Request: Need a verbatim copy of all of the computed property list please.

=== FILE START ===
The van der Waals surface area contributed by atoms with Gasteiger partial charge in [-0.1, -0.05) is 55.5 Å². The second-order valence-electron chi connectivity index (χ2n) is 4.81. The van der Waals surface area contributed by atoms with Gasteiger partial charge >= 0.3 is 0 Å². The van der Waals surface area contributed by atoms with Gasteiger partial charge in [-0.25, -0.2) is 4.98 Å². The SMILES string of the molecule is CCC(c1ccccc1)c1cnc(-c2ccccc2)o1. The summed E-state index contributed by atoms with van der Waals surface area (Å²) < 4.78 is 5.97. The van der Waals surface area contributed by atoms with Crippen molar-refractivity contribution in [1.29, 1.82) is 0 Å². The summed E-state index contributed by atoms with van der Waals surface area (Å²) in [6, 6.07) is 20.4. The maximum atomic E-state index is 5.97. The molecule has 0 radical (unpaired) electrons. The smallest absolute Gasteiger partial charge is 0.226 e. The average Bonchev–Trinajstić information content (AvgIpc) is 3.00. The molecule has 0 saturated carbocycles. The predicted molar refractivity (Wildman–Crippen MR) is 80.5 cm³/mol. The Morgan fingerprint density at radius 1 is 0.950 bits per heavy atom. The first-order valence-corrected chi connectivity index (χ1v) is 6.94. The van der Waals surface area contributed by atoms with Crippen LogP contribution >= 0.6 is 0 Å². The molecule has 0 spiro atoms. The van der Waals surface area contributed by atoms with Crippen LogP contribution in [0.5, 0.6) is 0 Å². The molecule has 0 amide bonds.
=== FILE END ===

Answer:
The van der Waals surface area contributed by atoms with Gasteiger partial charge in [-0.1, -0.05) is 55.5 Å². The second-order valence-electron chi connectivity index (χ2n) is 4.81. The van der Waals surface area contributed by atoms with Gasteiger partial charge >= 0.3 is 0 Å². The van der Waals surface area contributed by atoms with Gasteiger partial charge in [-0.25, -0.2) is 4.98 Å². The SMILES string of the molecule is CCC(c1ccccc1)c1cnc(-c2ccccc2)o1. The summed E-state index contributed by atoms with van der Waals surface area (Å²) < 4.78 is 5.97. The van der Waals surface area contributed by atoms with Crippen molar-refractivity contribution in [1.29, 1.82) is 0 Å². The summed E-state index contributed by atoms with van der Waals surface area (Å²) in [6, 6.07) is 20.4. The maximum atomic E-state index is 5.97. The molecule has 0 radical (unpaired) electrons. The smallest absolute Gasteiger partial charge is 0.226 e. The average Bonchev–Trinajstić information content (AvgIpc) is 3.00. The molecule has 0 saturated carbocycles. The predicted molar refractivity (Wildman–Crippen MR) is 80.5 cm³/mol. The Morgan fingerprint density at radius 1 is 0.950 bits per heavy atom. The first-order valence-corrected chi connectivity index (χ1v) is 6.94. The van der Waals surface area contributed by atoms with Crippen LogP contribution >= 0.6 is 0 Å². The molecule has 0 spiro atoms. The van der Waals surface area contributed by atoms with Crippen LogP contribution in [0.5, 0.6) is 0 Å². The molecule has 0 amide bonds.